Shortness of Breath – Caused by pressure of enlarging uterus on diaphragm and lungs Maintain good posture; sit up straight, sleep with upper body propped up. Avoid Anemia Stop Smoking Avoid Over-Exertion
Varicose Veins – Decreased efficiency of venous return from the leg aggravated by enlarging uterus. Elevate legs frequently, use support stockings, and walk daily. Avoid prolonged standing, avoid sitting with crossed legs, constrictive clothing or garters.

Morning Sickness

Eat six to eight small meals per day. Do not skip meals. Keep two to three saltine crackers by your bedside at night and eat them before getting out of bed. A small snack before going to bed may also help. Antacids, Altoid mints, ginger tea, and lemon drops may help. The following recommendations are some things you can do in order to alleviate the discomfort of morning sickness.
  • Eat several small meals daily as opposed to 3 large meals
  • Eat dry crackers with juice before rising from bed in the morning.

If You Do Not Drink Milk

  • OsCal 500 – Calcium Supplement, non-prescription: take one tablet three times daily
  • Tums – 2 per day

Showers and Baths

Showers and baths may be taken. However, you may not be in a hot tub that is over 100°.

Breast Secretions

Breast secretions are normal during pregnancy. This commonly begins during the fourth month.

Dental Care

Regular dental visits are encouraged. Be sure that the dental staff is aware of the pregnancy. There are certain precautions that must be taken during pregnancy

Rest and Sleep

Enough rest is imperative. Increased tiredness during the early part of your pregnancy should subside your 12th week.

When To Call The Office

If you have any of these symptoms, don’t wait. Call your doctor’s office or go to the hospital. Call your doctor or nurse right away if you notice any of these symptoms:
  • CONTRACTIONS that are timed ten minutes apart for at least an hour.
  • A gush or slow leaking watery fluid from the vagina. This usually indicates that there is a rupture in the membranes of the bag of water surrounding the baby. It is very important to call our office even if this is not accompanied by contractions.
  • Any vaginal bleeding is considered abnormal. Call our office immediately.
  • Decreased fetal movement.
  • Any questions or concerns please call the office. (if after hours please have the physician on-call paged)


Weight Gain A weight gain of two or three pounds per month for a total of 25-35 pounds is desirable if you are a normal weight. For women who are overweight, 15-25 pounds is recommended. For women who are underweight, 35-45 pounds is recommended. Protein Lean beef, chicken, and turkey (baked or broiled, not fried) are your best sources of protein. Fish Eat no more than four ounces (about one small serving) of tuna per week. Limit your total intake of tuna and cooked fish to twice a week. Avoid swordfish, shark, king mackerel and tilefish (also called golden or white snapper) as these can contain potentially risky levels of mercury. Listeria Listeria is a very rare infection, affecting less than 1 in 100,000 people in the United States per year. Listeria bacteria is found in uncooked meats, uncooked vegetables, un pasteurized milk, and processed foods. To prevent listeria exposure, avoid soft cheeses, such as feta, Brie, Camembert, blue veined cheese, and Mexican style cheeses such as queso fresco, queso blanco and Panela. Avoid hot dogs/luncheon meats/deli meats unless they have been properly reheated to steaming (or about 160 degrees F). Avoid refrigerated meat spreads and refrigerated smoked seafood. Canned meat spreads or canned smoked seafood are fine. Practice safe food handling. Any pasteurized dairy products, such as cream cheese, are fine. Iron Liver, peaches, grapes, dried apricots, raisins, egg yolks, fresh spinach, and peanut butter are rich in iron. An iron supplement will be recommended to you during your sixth month. Seasoning Onion, lemon, garlic and pepper are good choices. Avoid prepared salts like onion or garlic salt. Limit salt intake (hide your salt shaker!). Recommended Snacks Fresh fruits, fresh vegetables, hard-boiled eggs, raisins, baked turkey or chicken.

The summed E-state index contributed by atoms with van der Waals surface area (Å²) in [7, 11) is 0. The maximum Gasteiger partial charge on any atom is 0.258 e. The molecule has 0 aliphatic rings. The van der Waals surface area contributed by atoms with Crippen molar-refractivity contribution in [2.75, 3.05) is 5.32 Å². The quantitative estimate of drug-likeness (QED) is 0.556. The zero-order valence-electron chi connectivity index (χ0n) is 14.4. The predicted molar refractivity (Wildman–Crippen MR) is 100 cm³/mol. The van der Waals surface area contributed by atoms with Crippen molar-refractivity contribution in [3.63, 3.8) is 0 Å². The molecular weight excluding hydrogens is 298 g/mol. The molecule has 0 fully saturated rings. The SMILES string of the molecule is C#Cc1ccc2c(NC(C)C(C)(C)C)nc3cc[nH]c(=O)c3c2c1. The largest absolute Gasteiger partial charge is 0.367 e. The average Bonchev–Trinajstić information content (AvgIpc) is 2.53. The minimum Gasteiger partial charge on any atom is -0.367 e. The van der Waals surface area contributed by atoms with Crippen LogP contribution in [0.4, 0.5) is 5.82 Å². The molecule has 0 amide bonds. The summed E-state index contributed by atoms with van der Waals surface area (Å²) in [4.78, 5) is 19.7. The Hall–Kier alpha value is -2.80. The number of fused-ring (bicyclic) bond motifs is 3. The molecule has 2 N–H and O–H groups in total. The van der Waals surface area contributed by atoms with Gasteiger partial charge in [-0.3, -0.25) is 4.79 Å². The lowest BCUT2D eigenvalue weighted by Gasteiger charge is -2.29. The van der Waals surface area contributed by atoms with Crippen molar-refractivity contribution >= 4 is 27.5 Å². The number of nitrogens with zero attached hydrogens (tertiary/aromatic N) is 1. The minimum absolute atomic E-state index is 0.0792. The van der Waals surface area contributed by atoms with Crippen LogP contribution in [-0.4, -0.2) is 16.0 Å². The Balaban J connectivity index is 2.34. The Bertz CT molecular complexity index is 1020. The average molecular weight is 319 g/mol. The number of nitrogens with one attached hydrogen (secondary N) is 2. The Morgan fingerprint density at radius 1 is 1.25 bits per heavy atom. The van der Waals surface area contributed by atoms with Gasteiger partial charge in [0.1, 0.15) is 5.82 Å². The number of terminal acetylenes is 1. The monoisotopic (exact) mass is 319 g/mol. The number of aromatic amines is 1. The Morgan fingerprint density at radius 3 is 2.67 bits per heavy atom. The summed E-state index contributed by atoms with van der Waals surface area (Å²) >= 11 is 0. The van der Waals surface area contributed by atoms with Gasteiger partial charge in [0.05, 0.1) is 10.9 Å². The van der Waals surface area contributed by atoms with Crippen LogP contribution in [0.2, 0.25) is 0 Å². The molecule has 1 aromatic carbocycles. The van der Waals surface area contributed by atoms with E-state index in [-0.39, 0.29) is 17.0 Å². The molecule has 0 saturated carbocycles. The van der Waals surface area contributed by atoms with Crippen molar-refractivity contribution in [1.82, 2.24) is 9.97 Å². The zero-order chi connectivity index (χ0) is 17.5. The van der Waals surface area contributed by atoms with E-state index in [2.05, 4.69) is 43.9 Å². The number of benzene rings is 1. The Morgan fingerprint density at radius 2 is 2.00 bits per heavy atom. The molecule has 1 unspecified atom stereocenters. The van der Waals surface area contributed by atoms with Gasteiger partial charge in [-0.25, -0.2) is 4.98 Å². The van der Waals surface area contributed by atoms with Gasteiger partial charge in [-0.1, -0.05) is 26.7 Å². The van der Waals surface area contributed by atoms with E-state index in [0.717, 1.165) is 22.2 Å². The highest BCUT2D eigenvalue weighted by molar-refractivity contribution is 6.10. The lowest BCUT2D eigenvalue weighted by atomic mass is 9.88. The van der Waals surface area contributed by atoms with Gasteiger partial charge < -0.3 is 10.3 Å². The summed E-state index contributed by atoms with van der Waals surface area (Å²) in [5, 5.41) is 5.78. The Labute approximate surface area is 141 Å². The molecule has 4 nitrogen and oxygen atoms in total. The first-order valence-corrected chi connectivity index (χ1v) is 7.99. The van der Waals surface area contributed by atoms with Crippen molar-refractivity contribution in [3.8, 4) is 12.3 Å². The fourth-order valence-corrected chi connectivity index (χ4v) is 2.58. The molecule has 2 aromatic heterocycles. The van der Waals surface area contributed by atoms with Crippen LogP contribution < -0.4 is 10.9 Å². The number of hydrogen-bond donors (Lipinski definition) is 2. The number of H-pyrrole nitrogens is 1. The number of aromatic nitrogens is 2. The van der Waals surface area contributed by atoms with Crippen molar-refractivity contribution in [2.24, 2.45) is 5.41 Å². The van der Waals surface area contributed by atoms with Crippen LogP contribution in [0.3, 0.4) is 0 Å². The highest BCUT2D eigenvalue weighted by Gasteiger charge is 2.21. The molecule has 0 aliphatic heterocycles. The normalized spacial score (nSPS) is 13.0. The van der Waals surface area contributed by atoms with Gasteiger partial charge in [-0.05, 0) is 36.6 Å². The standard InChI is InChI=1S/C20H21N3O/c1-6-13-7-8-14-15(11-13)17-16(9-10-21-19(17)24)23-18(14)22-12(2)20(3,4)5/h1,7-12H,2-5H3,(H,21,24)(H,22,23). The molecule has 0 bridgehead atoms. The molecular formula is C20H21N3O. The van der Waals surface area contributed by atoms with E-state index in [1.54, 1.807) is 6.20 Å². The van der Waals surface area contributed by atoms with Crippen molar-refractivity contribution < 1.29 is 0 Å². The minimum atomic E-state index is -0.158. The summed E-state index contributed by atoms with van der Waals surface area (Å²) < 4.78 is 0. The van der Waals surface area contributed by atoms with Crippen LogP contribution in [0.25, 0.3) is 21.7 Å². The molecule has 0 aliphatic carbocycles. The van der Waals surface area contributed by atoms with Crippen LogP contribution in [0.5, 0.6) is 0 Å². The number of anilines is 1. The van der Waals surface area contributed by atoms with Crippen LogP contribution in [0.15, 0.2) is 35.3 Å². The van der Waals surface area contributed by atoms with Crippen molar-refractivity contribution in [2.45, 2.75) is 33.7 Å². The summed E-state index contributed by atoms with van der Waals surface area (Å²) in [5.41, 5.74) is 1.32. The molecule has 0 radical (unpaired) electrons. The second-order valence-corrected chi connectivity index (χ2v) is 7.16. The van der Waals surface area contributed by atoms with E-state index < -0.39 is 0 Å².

Swelling in both legs is very common in pregnancy and will increase in hot weather, with prolonged standing and increased activity. Increase water intake to eight glasses per day and avoid adding salt to your food. Elevate your feet and legs above the level of your heart to improve circulation. Lie on your side when possible. Let your doctor know if you are experiencing swelling in the face or hands.


We do not recommend traveling during the first three months or the last three months of pregnancy. If you must travel, stop frequently, empty your bladder and walk. Travel to high altitudes may cause headaches, nausea, or shortness of breath until you become acclimated to the area.


you may continue to have sexual intercourse throughout your pregnancy, unless you feel uncomfortable or your doctor advises you otherwise.


We encourage you to maintain the same level of activity you had prior to pregnancy. However, avoid water skiing, any high impact sports, horseback riding, scuba diving, hot tubs and tanning beds. Pregnancy exercise videos may also be used.


It is unknown if permanents, highlighting, manicures/pedicures and/or coloring of hair is harmful to pregnancy. If you choose to undergo these treatments, they need to be done in a well-ventilated area by skilled/licensed professionals. Pregnancy massage is usually safe if the therapist is licensed and equipped with a special table.


Active bleeding, passing of tissue or clots, or severe cramps are symptoms of miscarriage. If at any time you should have a sudden gush of water or leakage from the vagina, call the office immediately, even if there are no contractions.